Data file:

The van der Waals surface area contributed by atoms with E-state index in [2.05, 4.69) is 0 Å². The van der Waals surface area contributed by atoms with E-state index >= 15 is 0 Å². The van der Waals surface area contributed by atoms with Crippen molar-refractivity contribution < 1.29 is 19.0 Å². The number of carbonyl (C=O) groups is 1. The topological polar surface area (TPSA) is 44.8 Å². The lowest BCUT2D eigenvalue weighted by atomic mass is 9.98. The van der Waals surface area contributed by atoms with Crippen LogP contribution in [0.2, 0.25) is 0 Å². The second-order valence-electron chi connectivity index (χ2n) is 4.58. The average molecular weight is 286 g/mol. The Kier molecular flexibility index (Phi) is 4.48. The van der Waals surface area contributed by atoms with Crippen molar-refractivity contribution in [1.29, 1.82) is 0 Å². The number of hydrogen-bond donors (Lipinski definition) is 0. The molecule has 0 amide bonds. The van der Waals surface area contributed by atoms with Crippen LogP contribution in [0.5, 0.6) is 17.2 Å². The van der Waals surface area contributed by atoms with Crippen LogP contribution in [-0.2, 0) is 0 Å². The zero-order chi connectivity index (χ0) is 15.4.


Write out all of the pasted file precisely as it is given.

The van der Waals surface area contributed by atoms with E-state index in [2.05, 4.69) is 0 Å². The van der Waals surface area contributed by atoms with E-state index >= 15 is 0 Å². The van der Waals surface area contributed by atoms with Crippen molar-refractivity contribution < 1.29 is 19.0 Å². The number of carbonyl (C=O) groups is 1. The topological polar surface area (TPSA) is 44.8 Å². The lowest BCUT2D eigenvalue weighted by atomic mass is 9.98. The van der Waals surface area contributed by atoms with Crippen LogP contribution in [0.2, 0.25) is 0 Å². The second-order valence-electron chi connectivity index (χ2n) is 4.58. The average molecular weight is 286 g/mol. The Kier molecular flexibility index (Phi) is 4.48. The van der Waals surface area contributed by atoms with Crippen molar-refractivity contribution in [1.29, 1.82) is 0 Å². The number of hydrogen-bond donors (Lipinski definition) is 0. The molecule has 0 amide bonds. The van der Waals surface area contributed by atoms with Crippen LogP contribution in [0.5, 0.6) is 17.2 Å². The van der Waals surface area contributed by atoms with Crippen LogP contribution in [-0.2, 0) is 0 Å². The zero-order chi connectivity index (χ0) is 15.4.